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Grass Finishing and Rotational Grazing: Why It's Both Essential and Not Enough

 

 

Our farming philosophy has always been to raise no more meat than is necessary to preserve and enhance the ecology, e.g. building soil, trapping carbon, and nourishing people, all at the same time. Our stance is that the world - and the United States in particular - produces far and away more livestock than necessary for this purpose.

 

Key points we make for the argument that people need to eat far less meat:

 

1.) Agriculture only contributes ~10% of total greenhouse gas emissions. GHG is not the environmental onion for agriculture.

 

2.) The two major environmental items regarding meat - cattle in particular - are a.) water use, and b.) land use, both of which are extractive and unsustainable

 

 

https://www.bloomberg.com/graphics/2018-us-land-use/

As can be surmized from the image on the left, a gigantic portion of the U.S. landmass is devoted devote to cattle pasture and livestock feed. And a careful look at the rest of the map will demonstrate that there's very little land left for livestock agriculture to expand into without environmentally deleterious consequences.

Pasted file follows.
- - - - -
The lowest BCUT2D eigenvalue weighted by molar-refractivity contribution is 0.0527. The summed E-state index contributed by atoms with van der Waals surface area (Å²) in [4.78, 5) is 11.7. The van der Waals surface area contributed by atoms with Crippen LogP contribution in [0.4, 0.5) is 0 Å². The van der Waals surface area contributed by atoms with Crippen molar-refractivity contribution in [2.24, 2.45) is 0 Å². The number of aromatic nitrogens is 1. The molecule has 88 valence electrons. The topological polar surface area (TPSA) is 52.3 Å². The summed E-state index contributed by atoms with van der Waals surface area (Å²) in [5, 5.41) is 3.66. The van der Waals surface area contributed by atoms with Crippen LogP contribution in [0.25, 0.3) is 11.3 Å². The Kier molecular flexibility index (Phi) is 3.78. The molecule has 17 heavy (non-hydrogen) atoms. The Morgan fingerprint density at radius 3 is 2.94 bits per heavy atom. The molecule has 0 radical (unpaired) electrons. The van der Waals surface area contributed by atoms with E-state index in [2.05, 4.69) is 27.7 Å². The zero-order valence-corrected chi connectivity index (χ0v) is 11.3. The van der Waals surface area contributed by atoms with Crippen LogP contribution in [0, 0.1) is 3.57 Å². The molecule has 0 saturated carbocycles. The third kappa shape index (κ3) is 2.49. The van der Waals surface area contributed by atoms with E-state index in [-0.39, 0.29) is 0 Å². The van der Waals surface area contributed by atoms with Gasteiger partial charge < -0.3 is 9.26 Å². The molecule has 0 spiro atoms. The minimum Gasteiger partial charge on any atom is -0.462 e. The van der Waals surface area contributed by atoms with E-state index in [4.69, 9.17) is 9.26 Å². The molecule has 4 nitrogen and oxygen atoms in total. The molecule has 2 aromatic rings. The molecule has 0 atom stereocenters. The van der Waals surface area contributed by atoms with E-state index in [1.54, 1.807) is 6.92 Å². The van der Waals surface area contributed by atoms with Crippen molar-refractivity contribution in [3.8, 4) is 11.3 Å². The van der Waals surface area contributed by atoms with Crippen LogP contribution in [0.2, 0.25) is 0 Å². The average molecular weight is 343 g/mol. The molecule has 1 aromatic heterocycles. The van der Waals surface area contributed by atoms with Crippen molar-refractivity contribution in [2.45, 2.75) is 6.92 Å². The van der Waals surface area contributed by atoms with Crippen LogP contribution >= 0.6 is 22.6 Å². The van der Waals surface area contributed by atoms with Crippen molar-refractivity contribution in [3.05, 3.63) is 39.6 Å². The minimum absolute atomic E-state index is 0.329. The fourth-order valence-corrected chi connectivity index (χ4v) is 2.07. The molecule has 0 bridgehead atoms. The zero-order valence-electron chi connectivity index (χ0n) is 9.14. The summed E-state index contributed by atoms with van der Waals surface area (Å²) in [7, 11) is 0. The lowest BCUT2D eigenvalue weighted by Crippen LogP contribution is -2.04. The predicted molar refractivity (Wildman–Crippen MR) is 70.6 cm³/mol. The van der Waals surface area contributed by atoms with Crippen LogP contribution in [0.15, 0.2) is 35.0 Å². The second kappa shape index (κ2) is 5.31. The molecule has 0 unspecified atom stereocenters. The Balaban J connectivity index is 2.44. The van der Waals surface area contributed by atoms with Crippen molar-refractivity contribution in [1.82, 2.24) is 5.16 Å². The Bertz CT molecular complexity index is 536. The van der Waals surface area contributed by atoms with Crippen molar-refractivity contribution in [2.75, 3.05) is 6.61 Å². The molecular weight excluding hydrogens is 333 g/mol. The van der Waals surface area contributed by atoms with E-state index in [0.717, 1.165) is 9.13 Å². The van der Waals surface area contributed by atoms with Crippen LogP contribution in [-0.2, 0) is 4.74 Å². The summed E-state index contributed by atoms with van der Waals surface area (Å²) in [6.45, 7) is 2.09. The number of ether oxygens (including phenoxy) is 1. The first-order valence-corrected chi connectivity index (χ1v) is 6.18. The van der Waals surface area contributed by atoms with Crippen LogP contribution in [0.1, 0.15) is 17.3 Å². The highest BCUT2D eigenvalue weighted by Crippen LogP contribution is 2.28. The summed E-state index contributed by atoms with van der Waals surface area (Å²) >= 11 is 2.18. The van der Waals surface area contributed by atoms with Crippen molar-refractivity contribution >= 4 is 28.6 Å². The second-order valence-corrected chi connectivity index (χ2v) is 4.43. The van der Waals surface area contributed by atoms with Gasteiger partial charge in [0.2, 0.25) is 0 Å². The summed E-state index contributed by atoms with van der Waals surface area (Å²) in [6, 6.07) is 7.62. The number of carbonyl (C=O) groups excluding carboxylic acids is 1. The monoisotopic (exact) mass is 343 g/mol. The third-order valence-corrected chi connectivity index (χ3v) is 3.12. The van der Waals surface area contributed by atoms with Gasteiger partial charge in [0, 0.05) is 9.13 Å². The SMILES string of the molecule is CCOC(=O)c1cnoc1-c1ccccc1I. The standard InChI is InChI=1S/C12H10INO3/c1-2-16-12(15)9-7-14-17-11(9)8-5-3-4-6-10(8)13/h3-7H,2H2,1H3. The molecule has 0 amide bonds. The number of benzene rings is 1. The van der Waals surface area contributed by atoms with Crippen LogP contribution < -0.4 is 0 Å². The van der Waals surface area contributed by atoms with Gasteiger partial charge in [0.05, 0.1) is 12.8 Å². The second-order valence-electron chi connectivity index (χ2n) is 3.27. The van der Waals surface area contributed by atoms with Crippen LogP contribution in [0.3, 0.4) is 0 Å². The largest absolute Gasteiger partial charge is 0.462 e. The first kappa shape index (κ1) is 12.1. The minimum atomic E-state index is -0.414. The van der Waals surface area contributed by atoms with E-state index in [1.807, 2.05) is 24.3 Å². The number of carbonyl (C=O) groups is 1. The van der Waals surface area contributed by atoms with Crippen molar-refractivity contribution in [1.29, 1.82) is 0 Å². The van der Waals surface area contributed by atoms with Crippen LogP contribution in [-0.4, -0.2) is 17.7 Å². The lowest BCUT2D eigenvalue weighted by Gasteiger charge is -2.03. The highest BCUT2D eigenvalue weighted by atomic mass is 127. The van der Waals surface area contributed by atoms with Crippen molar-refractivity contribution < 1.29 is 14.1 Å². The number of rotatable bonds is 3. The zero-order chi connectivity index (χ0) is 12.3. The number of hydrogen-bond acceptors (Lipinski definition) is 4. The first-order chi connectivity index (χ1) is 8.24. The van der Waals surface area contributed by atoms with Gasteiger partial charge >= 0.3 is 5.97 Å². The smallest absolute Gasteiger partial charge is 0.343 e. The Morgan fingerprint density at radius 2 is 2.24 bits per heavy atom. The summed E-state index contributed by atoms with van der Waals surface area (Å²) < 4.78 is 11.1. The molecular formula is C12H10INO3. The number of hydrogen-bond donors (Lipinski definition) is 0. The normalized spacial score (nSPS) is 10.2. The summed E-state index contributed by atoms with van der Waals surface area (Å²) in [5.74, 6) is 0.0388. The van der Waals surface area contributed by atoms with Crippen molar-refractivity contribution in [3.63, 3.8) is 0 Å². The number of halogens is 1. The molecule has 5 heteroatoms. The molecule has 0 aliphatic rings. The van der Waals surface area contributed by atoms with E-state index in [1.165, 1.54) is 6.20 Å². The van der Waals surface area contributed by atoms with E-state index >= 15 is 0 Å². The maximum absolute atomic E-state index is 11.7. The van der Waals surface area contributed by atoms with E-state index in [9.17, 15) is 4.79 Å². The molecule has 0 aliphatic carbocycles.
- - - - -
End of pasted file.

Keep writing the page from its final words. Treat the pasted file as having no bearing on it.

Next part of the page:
Perhaps a little scarier is the issue of water use. Half the grains grown in the United States are devoted to animal feeds, and most of those grains are grown in the U.S. corn belt. The problem is, the productivity of the grain belt is underwritten by groundwater irrigation from aquifers, many of which are non-renewable. Cattle are being fattened by grain grown with water that is effectively being mined.

 

Even as U.S. cattle becomes more efficient throughout the supply chain - higher feed grain yields, improved cattle and plant genetics, etc. - the industry still must contend with the fact that efficiency gains at the margins are coinciding with a global increase in demand that far outpaces those advances. The call from the mainstream CAFO beef industry to "grow smarter meat, not less meat" is essentially a call to preserve an incumbent industry by managing environmental decline.

 

What About Rotational Grazing and Grass-Fed Beef?

 

Rotational grazing can drastically reduce the amount of land required to raise beef, while improving forage quantity, soil health, and water use at the same time. There is a common argument from the CAFO beef industry that grass-fed beef actually consumes more resources - particularly water - because it spends as much as an additional year on the hoof. But that argument only holds water (ha) if you're only considering the water the animal actually drinks, and not the water required to grow the animal's feed.

 

It takes 2,500 gallons of water to produce a bushel of corn*, and about 80 bushels of corn to bring a finishing beef to slaughter weight, leading to 200,000 gallons of water to finish the animal (plus about 5,400 gallons of drinking water over 180 days, assuming a very high rate of 30 gallons per day).

 

In the grass-fed model, the animal consumes only the water it drinks. We'll assume our grass finished steer is drinking 30 gallons of water per day for the 180 days it would have spent in the feedlot, plus the 365 extra days required for grass finishing. (180 + 365) x 30 = 16,350 gallons.